“Blue Leaves” opens with a brief prologue in which the frustrated Artie is performing his songs in the El Dorado Bar & Grill, apparently a down-at-the-heels Sunnyside joint. He does his best to put his songs over, but the cards are stacked against him. It appears to be Amateur Night at the El Dorado.
The lighting man seems incapable of turning the club’s lights down, and refuses to provide Artie with the blue spotlight he says he’s been promised.
Artie’s songs, the most memorable probably being “Where is the Devil in Evelyn?”, are the work, words and music, of playwright Guare.
The playscript describes Artie’s domicile as “shabby,” and the living room designed by John McDermott for the stage of the Schreiber Studios’ Gloria Maddox Theatre, where the play will run through May 22, certainly fits the bill, with its sagging sofa and its battered chairs.
On the wall facing the audience are pictures of an elephant, a koala and a cheetah, to indicate Artie’s occupation, and a religious portrait, to suggest the family’s Roman Catholic faith.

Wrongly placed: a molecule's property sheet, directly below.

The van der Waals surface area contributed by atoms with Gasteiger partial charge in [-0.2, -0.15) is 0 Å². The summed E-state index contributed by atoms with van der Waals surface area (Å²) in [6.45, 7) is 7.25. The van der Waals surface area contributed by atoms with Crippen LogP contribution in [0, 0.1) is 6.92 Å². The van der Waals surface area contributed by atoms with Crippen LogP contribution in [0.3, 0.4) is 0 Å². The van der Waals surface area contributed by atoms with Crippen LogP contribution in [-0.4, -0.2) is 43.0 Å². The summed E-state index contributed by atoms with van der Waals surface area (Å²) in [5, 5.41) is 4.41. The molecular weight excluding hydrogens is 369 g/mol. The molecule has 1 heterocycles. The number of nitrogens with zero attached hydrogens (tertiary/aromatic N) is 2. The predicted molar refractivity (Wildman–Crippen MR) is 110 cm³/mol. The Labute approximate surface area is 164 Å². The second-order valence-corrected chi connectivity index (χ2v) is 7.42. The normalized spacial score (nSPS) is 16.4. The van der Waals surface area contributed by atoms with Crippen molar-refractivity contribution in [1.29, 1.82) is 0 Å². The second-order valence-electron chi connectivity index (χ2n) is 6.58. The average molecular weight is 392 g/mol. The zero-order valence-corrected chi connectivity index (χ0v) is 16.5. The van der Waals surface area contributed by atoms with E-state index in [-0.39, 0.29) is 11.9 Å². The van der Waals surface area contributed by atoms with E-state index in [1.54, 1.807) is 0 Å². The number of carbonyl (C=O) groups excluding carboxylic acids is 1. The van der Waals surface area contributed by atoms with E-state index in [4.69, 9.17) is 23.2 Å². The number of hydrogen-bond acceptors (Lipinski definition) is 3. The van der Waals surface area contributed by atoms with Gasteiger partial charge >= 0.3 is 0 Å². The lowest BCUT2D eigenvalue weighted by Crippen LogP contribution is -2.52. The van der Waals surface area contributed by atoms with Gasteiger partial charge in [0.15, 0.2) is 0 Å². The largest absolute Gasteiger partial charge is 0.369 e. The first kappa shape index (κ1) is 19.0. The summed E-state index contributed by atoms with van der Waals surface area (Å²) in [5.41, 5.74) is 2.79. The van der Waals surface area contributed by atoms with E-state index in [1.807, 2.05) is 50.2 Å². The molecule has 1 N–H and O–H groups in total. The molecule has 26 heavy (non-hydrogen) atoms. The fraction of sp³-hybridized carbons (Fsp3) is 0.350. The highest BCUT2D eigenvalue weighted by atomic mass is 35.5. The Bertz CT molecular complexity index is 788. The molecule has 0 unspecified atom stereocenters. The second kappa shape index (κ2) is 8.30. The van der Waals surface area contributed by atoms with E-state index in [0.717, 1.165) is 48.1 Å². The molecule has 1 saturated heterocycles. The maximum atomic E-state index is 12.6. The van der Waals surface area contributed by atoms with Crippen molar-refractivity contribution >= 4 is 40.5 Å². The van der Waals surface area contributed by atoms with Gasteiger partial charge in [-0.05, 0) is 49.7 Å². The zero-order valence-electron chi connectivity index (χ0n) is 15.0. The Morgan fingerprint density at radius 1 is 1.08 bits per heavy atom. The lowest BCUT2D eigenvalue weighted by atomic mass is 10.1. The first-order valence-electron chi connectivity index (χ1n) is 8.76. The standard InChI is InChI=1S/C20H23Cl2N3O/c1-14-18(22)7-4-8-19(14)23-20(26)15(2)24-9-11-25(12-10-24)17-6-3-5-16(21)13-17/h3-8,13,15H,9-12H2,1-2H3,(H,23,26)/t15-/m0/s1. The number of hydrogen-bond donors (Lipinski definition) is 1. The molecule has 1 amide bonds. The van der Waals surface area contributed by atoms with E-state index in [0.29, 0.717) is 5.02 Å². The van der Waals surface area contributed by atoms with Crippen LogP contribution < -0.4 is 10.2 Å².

The Schreiber’s small stage can boost or nearly destroy a play. A few seasons ago, it made a hash of an otherwise earnest production of Brian Friel’s “Dancing at Lughnasa,” but it accommodates “The House of Blue Leaves” to perfection.
Artie’s home life is an essay in frustration. His wife, Bananas, is mentally ill, wears a nightgown most of the time, and seldom leaves the apartment. Their son, Ronnie, is AWOL from the Vietnam War, and, harboring dreams of demolition, has become something of an expert when it comes to building bombs of the variety requiring sticks of dynamite and an alarm clock.
There is also Bunny Flingus, Artie’s long-term girlfriend, who, if Bananas were only out of the way, would love to marry Artie, move to California and live a dream life in Bel Air. Artie, for his part, envisions a Bananas-free future in which he could forge a career as a Hollywood movie composer.